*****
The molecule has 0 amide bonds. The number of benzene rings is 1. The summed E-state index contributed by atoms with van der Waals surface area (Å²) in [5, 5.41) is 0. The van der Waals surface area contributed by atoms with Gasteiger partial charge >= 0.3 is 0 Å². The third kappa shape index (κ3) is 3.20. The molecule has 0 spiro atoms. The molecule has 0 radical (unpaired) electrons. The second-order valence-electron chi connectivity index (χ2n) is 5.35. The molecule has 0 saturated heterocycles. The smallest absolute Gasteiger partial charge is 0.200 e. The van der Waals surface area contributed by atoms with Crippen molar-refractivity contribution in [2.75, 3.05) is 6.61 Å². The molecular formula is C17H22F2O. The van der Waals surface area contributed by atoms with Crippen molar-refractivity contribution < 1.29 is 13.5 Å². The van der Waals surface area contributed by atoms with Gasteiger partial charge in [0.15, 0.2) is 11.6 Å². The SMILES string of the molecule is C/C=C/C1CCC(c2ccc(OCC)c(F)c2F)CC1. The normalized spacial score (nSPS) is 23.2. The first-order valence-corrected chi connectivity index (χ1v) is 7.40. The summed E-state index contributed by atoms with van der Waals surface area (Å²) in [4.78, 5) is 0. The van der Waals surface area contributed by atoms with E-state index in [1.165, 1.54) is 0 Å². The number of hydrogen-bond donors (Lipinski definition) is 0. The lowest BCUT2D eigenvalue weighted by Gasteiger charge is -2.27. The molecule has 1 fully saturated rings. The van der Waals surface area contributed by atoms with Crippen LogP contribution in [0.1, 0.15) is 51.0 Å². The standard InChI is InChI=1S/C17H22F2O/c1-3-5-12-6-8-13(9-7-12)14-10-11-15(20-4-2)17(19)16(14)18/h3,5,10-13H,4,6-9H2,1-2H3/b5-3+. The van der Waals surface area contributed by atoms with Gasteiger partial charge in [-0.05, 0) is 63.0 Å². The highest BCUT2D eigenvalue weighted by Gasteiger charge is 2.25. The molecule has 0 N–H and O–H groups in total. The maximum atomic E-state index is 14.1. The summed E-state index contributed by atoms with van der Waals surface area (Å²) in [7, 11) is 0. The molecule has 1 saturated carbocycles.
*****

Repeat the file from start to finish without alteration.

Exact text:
The molecule has 0 amide bonds. The number of benzene rings is 1. The summed E-state index contributed by atoms with van der Waals surface area (Å²) in [5, 5.41) is 0. The van der Waals surface area contributed by atoms with Gasteiger partial charge >= 0.3 is 0 Å². The third kappa shape index (κ3) is 3.20. The molecule has 0 spiro atoms. The molecule has 0 radical (unpaired) electrons. The second-order valence-electron chi connectivity index (χ2n) is 5.35. The molecule has 0 saturated heterocycles. The smallest absolute Gasteiger partial charge is 0.200 e. The van der Waals surface area contributed by atoms with Crippen molar-refractivity contribution in [2.75, 3.05) is 6.61 Å². The molecular formula is C17H22F2O. The van der Waals surface area contributed by atoms with Crippen molar-refractivity contribution < 1.29 is 13.5 Å². The van der Waals surface area contributed by atoms with Gasteiger partial charge in [0.15, 0.2) is 11.6 Å². The SMILES string of the molecule is C/C=C/C1CCC(c2ccc(OCC)c(F)c2F)CC1. The normalized spacial score (nSPS) is 23.2. The first-order valence-corrected chi connectivity index (χ1v) is 7.40. The summed E-state index contributed by atoms with van der Waals surface area (Å²) in [4.78, 5) is 0. The van der Waals surface area contributed by atoms with E-state index in [1.165, 1.54) is 0 Å². The number of hydrogen-bond donors (Lipinski definition) is 0. The lowest BCUT2D eigenvalue weighted by Gasteiger charge is -2.27. The molecule has 1 fully saturated rings. The van der Waals surface area contributed by atoms with Crippen LogP contribution in [0.1, 0.15) is 51.0 Å². The standard InChI is InChI=1S/C17H22F2O/c1-3-5-12-6-8-13(9-7-12)14-10-11-15(20-4-2)17(19)16(14)18/h3,5,10-13H,4,6-9H2,1-2H3/b5-3+. The van der Waals surface area contributed by atoms with Gasteiger partial charge in [-0.05, 0) is 63.0 Å². The highest BCUT2D eigenvalue weighted by Gasteiger charge is 2.25. The molecule has 0 N–H and O–H groups in total. The maximum atomic E-state index is 14.1. The summed E-state index contributed by atoms with van der Waals surface area (Å²) in [7, 11) is 0. The molecule has 1 saturated carbocycles.